For mariners, there's no place like home
- A number of our members can relate to this story.I think it is special that seafarers are mentioned in the media. All too frequently, out of sight - out of mind.Phelps______________________________________________For mariners, there's no place like homeHolidays with loved ones are rare, appreciatedBy
The chance timing of a crew change two oceans away resulted in the ultimate holiday bonus for an ex-shipmate of mine: He was home for a holiday with his family for the first time in years.
Merchant mariners the world over are routinely at sea and away from their families during events generally considered to be the most important in people's lives. Besides Thanksgiving and Christmas, birthdays, anniversaries, deaths and even the births of their children often slip by in the wake of their work.
The same merchant seaman and his wife were home from the hospital with their first child for just two hours when the space shuttle Challenger exploded. He was the navigator on a search-and-rescue vessel in Florida then and didn't see his tired wife and their newborn child again for a week.
The hardship of separation from family and friends is as old as the trade of seafaring, for both those gone to sea and those left at home. While voyages are now shorter than those of a century ago, they are still long enough to isolate a sailor from the joys, and the obligations, of his deepest relationships. As a young sailor in the Navy, I was without social or marital demands and found my ship's 10-month-long deployments an ideal excuse for forgetting birthdays and anniversaries and other niceties of adult social and familial responsibility.
By the time I was aboard a civilian coastal tug on the West Coast years later, I was acutely aware of missed holidays and cringed at perpetually postponed dinner dates with a young woman who was then my girlfriend and is now my wife. I was used to it, but she was not.
Even time in port is brief now. The old break-bulk freighters stayed in port a week or more as stevedores man-handled their piece-meal cargoes. Today's ships, with modular cargoes and super-mechanized loading and discharging apparatus, can be in and out of port in 24 hours. This gives passage-weary crews no time for rest or to make a phone call from some windy phone booth at the head of a pier.
The ability to communicate with those ashore from the isolated bubble of a vessel at sea has steadily improved during the last 25 years. Before satellite phones were common, we used the marine radio to stay in touch with the important people in our lives. This was our only link to the world beyond our vision and we were glad to have it, but marine radios have certain disadvantages.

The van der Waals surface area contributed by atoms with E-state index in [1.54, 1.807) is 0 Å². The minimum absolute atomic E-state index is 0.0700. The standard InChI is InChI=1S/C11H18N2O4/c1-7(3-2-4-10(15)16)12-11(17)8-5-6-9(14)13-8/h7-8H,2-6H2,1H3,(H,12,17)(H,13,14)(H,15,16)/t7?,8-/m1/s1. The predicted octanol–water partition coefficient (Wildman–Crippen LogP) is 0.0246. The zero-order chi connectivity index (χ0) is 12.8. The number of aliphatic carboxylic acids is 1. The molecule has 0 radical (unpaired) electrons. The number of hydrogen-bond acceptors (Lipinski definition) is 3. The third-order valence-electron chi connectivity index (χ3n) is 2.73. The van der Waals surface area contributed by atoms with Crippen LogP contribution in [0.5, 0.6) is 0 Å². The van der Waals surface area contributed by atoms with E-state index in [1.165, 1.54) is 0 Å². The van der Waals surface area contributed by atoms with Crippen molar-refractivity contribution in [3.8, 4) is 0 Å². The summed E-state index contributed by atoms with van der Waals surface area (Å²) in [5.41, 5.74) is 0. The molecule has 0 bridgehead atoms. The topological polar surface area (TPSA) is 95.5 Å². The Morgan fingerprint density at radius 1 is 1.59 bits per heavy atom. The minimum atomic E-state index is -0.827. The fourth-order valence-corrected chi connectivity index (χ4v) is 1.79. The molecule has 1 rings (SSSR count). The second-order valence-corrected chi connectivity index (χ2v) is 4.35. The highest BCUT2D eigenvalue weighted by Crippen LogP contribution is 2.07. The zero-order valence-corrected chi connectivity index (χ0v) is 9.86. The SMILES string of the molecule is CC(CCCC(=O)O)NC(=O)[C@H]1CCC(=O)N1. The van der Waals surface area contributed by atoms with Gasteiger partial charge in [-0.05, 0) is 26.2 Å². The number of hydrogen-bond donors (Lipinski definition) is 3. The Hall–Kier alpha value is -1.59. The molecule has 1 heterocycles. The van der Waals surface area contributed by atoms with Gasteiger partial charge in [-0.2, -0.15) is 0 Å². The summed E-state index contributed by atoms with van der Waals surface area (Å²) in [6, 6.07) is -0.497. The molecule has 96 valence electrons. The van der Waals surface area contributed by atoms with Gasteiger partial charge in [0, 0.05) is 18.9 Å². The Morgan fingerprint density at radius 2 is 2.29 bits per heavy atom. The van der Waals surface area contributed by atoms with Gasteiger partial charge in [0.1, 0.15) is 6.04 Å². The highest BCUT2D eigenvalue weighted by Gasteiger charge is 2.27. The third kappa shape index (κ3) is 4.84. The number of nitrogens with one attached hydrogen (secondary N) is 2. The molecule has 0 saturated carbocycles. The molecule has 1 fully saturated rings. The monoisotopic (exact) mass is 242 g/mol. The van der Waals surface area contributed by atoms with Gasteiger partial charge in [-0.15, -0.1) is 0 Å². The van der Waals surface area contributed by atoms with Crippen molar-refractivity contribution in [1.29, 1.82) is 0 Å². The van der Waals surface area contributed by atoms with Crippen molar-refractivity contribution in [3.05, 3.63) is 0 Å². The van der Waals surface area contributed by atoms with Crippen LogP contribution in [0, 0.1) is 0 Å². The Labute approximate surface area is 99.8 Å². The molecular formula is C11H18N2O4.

Unlike a telephone, only one person can talk at a time using a radio. This may sound simple enough, but the necessary pause where the two parties say, "over" takes getting used to.
I used the marine radio to call my mother once. I was aboard the tug in worsening weather five miles off the northern California coast and she was in New Hampshire. She thought it was a distress call at first, and neither one of us felt particularly reconnected at the end of that brief communication. It is impossible to have a normal, flowing conversation over the radio unless both parties have had a lot of practice, and don't mind an audience.
Ironically, you are never alone when on a VHF radio. As you and your loved one describe how much you miss each other, or you try to diagnose the problem with the family car from the Gulf of Alaska, other sailors are listening. They are waiting for you to finish your own awkward, stilted transmission so that they can put their own calls in to the marine operator.
High-tech phones, now universally available, are a huge improvement on the old open-line of loneliness.
While voice communication has improved dramatically since pre-radio seafaring, contact remains distant and touch remains impossible. Until a sailor can come home after standing his watch, the feeling of isolation and the hardship of inaccessibility will remain a part of the trade.
In some ways, I envy my old friend and shipmate. He followed the job of navigation we shared in the Navy into the 21st century. He travels the world, loves his work and makes a good living. But the modern professional mariner's life still comes with the age-old trade-off of separation far from the people that share the same table on Thanksgiving.
For sailors, soldiers, airmen and many others routinely taken by their work to distant shores, simply being home for a holiday is enough to be thankful for.
Nicholas Brown is a freelance journalist, boat carpenter and Navy veteran.